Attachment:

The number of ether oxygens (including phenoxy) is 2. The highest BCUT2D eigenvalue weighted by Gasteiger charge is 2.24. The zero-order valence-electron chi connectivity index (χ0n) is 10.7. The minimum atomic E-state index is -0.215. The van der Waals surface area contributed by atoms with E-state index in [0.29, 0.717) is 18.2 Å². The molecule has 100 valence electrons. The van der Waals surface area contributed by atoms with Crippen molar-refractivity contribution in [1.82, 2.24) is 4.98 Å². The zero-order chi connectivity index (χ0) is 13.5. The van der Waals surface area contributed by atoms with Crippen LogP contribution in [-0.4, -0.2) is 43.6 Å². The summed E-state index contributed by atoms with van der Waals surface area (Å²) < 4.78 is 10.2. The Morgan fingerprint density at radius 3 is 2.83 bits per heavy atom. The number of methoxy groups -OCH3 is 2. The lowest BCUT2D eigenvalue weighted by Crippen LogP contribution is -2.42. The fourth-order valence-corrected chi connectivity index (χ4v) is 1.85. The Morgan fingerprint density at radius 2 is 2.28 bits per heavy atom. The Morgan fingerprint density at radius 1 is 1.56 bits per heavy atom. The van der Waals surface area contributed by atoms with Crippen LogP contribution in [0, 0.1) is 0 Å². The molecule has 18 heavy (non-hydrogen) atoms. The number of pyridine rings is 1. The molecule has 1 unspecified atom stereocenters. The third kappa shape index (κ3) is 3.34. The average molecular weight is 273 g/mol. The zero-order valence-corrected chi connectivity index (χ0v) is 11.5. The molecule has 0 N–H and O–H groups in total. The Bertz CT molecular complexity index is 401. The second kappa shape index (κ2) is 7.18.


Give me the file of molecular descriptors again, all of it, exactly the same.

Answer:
The number of ether oxygens (including phenoxy) is 2. The highest BCUT2D eigenvalue weighted by Gasteiger charge is 2.24. The zero-order valence-electron chi connectivity index (χ0n) is 10.7. The minimum atomic E-state index is -0.215. The van der Waals surface area contributed by atoms with E-state index in [0.29, 0.717) is 18.2 Å². The molecule has 100 valence electrons. The van der Waals surface area contributed by atoms with Crippen molar-refractivity contribution in [1.82, 2.24) is 4.98 Å². The zero-order chi connectivity index (χ0) is 13.5. The van der Waals surface area contributed by atoms with Crippen LogP contribution in [-0.4, -0.2) is 43.6 Å². The summed E-state index contributed by atoms with van der Waals surface area (Å²) < 4.78 is 10.2. The Morgan fingerprint density at radius 3 is 2.83 bits per heavy atom. The number of methoxy groups -OCH3 is 2. The lowest BCUT2D eigenvalue weighted by Crippen LogP contribution is -2.42. The fourth-order valence-corrected chi connectivity index (χ4v) is 1.85. The Morgan fingerprint density at radius 2 is 2.28 bits per heavy atom. The Morgan fingerprint density at radius 1 is 1.56 bits per heavy atom. The van der Waals surface area contributed by atoms with Crippen LogP contribution in [0, 0.1) is 0 Å². The molecule has 18 heavy (non-hydrogen) atoms. The number of pyridine rings is 1. The molecule has 1 unspecified atom stereocenters. The third kappa shape index (κ3) is 3.34. The average molecular weight is 273 g/mol. The zero-order valence-corrected chi connectivity index (χ0v) is 11.5. The molecule has 0 N–H and O–H groups in total. The Bertz CT molecular complexity index is 401. The second kappa shape index (κ2) is 7.18.